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Outdoor Rock Climbing: How To Go From the Gym to the Crag

The new year is a great opportunity to make changes and take advantage of the buzz to challenge yourself to do things you’ve never done before—like outdoor rock climbing. If you’re a gym climber looking to gain an edge in your climbing as part of your goals for 2024, then climbing outside is a great place to start. Some people say going from climbing indoors to climbing outside is tough. There are new obstacles, like the mental aspect, and the skill set is increased, but the transition from climbing indoors to the outdoors is possible for any climber.

What to Expect Climbing Outside

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When you’re climbing outside for the first time, it’s going to be an incredible experience—you’ll get to spend time outdoors, pull on real rock, conquer your fears, and most importantly, have a ton of fun. It might be helpful to learn some key differences before you head out to the crag for the first time.

There Are No Colored Holds

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Without colored holds, route finding is trickier, which can be a challenge when you’re first making the transition to climbing outside. Listen to your body’s natural suggestions and you might be surprised at what you accomplish. We all have a natural sense of our body in space which is called proprioception, some scientists even call it the sixth sense

Your Hands Will Hurt

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Real rock is sharp. Depending on where you choose to climb, the rock type will offer a different texture. Granite like in Joshua Tree and Yosemite, can be both smooth or rough depending on the specific climb or area. Sandstone tends to be gentler on the skin, but climbing too much will rub away your top layer of skin and leave your hands with sore, tender red fingertips. 

Grades Might Feel Different

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Although the same grading system is used indoors and outdoors, climbing outside can often feel more difficult. Don’t take the grades personally and try to evaluate your ability based on this new separate skill, be careful not to compare yourself to what you can do indoors. It’s helpful to use your indoor level to figure out what climbs to try, but remember to be patient, as you may not be able to execute to your physical level while you’re learning to overcome the new challenges of climbing outside like the mental aspects, learning how to move on different rock types and the added complexity of route finding.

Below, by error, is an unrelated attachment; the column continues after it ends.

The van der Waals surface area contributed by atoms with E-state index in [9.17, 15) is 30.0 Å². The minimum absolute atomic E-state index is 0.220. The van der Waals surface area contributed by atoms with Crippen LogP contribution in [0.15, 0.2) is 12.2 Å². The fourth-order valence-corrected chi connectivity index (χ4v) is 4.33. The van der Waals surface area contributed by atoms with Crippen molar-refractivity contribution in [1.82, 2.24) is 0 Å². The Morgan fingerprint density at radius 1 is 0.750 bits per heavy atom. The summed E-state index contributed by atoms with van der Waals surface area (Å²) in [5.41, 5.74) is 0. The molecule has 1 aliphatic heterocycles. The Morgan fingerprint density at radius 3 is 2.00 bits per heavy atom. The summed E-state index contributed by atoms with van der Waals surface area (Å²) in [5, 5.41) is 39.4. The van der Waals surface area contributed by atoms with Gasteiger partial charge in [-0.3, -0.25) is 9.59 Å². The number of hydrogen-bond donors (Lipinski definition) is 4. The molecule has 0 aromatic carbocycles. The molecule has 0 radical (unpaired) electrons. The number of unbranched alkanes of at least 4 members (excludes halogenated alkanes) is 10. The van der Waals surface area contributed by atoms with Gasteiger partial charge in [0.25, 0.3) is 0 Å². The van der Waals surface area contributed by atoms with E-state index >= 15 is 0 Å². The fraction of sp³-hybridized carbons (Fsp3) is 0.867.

Weather is a Factor

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It might seem obvious, but don’t forget to check the weather beforehand. Indoor climbers are used to having perfect weather every day at the gym, so climbing outside will be dependent on comfortable temperatures, moderate wind speeds, and of course, no rain in the forecast.

Get the Gear

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It’s no secret that to climb outside, you will need a more complex set of gear. The gear differs depending on your specialty.

What Gear to Pack for your first Outdoor Rock Climbing Trip

  • Bouldering: shoes, chalk bag, crash pad
  • Sport Climbing: rope (usually 60 or 70 meter length in the U.S., 50 meter is standard in Europe), chalk bag with waist belt, rope, harness, belay device and locking carabiner, quickdraws, helmet, personal anchor and locking carabiner, belay glasses (optional)
  • Trad Climbing: chalk bag for your waist, rope, harness, belay device and carabiner, helmet, standard trad rack. A standard rack will include slings, carabiners, nuts, cams, alpine draws or quick draws, and a nut tool. 

Bouldering is certainly the simplest way to transition to outdoor climbing gear-wise, a crash pad typically ranges from $150-300, and sometimes local businesses offer rentals. Sport climbing involves more gear than bouldering, but gives you the added security of a rope, and the familiarity of clipping quickdraws. Since trad climbing, or the traditional practice of placing “pro” as you climb, is not a style you will encounter in the gym, it would be smart to hire a guide for your first time. If you decide you’d like to continue trad climbing, you can then look into investing in a trad rack, and all the necessary equipment for this style of climbing.